Mental Health Screening for Texas Kids
By Cathie Adams, president of Texas Eagle Forum
"Have you often felt very nervous when you've had things to do in front of
"Has there been a time when you had less energy than you usually do?"
"Has there been a time when you felt you couldn't do anything well or that
you weren't as good-looking or as smart as other people?"
If you would answer, "Yes" to any of these questions, then you are either
crazy or at least have mental health problems according to a Columbia
University based program called TeenScreen. TeenScreen labels 15% of the
students screened as having mental health problems, a diagnosis that leads
to the use of powerful and sometimes hazardous medications.
A January 2006 Brandeis University study found that psychotropic drug
prescriptions for teens surged 250% from 1994-2001. One in every ten doctor
office visits by teenage boys led to a prescription for a psychotropic drug.
A diagnosis of Attention Deficit Hyperactivity Disorder, ADHD, a malady that
was first defined in 1980, has grown to epidemic proportions. The subjective
diagnosis of ADHD was given to about one-third of the office visits during
the study period. Last year
15 million antidepressant prescriptions were written for teens and children,
but such medications may in part account for the doubling of suicide rates
over the past 20 years for children 5-14 year old.
Financial incentives such as Medicaid funding to the family of a child
diagnosed with ADHD as much as $450 a month and funding to schools $400 a
year for each ADHD child probably increases the number of diagnoses.
It is insidious that this government-driven scheme puts children at risk
while it profits pharmaceutical companies at taxpayer expense.
Even though pharmaceutical companies will profit from the Medicare Drug
Package that was originally estimated to cost taxpayers $400 billion, but
has now grown to $1.2 trillion, they want more. The industry's aim is to not
only collaborate with the schools, but to also coax government into
requiring mental health screening for every man, woman and child.
Following is the timeline of Texas' involvement in this pharmaceutical
- In 1995, then Governor Bush initiated collaboration between the Texas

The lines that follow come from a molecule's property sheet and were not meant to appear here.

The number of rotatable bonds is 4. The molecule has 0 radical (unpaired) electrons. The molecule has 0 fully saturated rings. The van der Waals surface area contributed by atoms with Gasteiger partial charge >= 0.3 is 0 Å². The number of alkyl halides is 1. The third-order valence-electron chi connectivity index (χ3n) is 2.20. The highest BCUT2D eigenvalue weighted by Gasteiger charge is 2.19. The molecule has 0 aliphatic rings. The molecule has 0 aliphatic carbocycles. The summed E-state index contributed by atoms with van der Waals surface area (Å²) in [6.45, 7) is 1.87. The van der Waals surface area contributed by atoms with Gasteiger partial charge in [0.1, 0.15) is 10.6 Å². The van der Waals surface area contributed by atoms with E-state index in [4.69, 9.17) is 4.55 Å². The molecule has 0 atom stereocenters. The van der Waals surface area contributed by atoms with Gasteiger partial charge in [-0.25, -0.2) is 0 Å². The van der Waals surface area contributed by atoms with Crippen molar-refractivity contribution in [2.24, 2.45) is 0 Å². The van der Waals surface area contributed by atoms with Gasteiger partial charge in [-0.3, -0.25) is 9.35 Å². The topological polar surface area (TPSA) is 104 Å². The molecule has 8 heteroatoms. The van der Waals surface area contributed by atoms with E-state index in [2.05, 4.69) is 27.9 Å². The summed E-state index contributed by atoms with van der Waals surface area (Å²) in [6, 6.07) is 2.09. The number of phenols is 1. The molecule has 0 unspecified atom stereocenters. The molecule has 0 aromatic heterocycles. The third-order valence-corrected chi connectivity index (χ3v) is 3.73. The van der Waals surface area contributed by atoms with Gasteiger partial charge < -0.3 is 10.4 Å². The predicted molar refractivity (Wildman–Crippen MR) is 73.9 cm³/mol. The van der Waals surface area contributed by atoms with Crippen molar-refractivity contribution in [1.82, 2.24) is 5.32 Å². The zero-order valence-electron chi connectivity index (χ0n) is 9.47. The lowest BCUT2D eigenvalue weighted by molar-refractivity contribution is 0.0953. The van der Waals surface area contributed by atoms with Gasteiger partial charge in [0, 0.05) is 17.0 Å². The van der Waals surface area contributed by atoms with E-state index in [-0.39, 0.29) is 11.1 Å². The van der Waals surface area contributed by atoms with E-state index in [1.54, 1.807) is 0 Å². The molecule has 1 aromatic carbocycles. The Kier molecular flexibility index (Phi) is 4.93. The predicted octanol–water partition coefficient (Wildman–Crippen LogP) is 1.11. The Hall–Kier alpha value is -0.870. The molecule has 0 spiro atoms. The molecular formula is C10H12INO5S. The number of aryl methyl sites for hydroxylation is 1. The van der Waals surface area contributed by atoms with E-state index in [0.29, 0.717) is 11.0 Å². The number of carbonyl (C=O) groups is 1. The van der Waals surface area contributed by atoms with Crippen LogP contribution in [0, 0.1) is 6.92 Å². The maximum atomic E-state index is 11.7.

Department of Mental Health and Mental Retardation (MHMR), pharmaceutical
companies and the University of Texas Southwestern, funded by the Robert
Wood Johnson Foundation and several drug companies.
- In 1997, Texas initiated a drug protocol called the Texas Medication
Algorithm Project, TMAP, for state mental health programs. The health care
provider drug protocol calls for prescribing new and very expensive
psychotropic drugs, as well as more prescriptions, which caused Texas
Medicaid spending on five atypical antipsychotic drugs to skyrocket from
$28 million to $177 million in 2004.
- In 1999, the Texas legislature codified TMAP for state-owned and
state-funded mental health clinics. Texas officials pressured physicians to
follow TMAP or to justify a different course with a note in a patient's
file, making it a rare exception.
- In 2002, President Bush issued Executive Order 13263 creating the New
Freedom Commission, which calls for universal mental health screening, a
call that was highly unlikely to pass Congress. TMAP became the federal
model and at least 17 other states have adopted the Texas model.
- In 2005, Texas Eagle Forum savvy volunteer MerryLynn Gerstenschlager,
found an amendment on a state mental health reform bill that would have cost
billons of dollars to integrate mental and physical health in Texas to
screen for "co-occurring physical, mental and substance-abuse disorders" and
to develop integrated treatment strategies" for both adults and children.
Gun Owners of America joined TEF's opposition stating, "The amendment calls
for a mental health screening system that could potentially cover every
child in the state-with no guarantee that it won't be done over the
objections of the parents."
- In 2005 Gov. Rick Perry vetoed the bill after the amendment was removed.
- In 2006, Attorney General Greg Abbott investigated whether drug companies
improperly influenced Dr. Steven Shon, medical director of behavioral health
at the Department of State Health Services. Dr. Shon, who made more than 80
trips outside Texas to promote the drug Risperdal and TMAP at drug company
expense, was fired when Abbott joined a lawsuit against Johnson & Johnson
and several subsidiaries claiming misrepresentation of the safety and
effectiveness of the drug. A settlement could cost the drug company more
than $1 billion.
In 2007, TEF will remain vigilant in our opposition to mandatory mental
health screening. At the federal level, we will watch closely the No Child
Left Behind Act that will be up for renewal as well as plans to expand
psychological screening programs, beginning in infancy.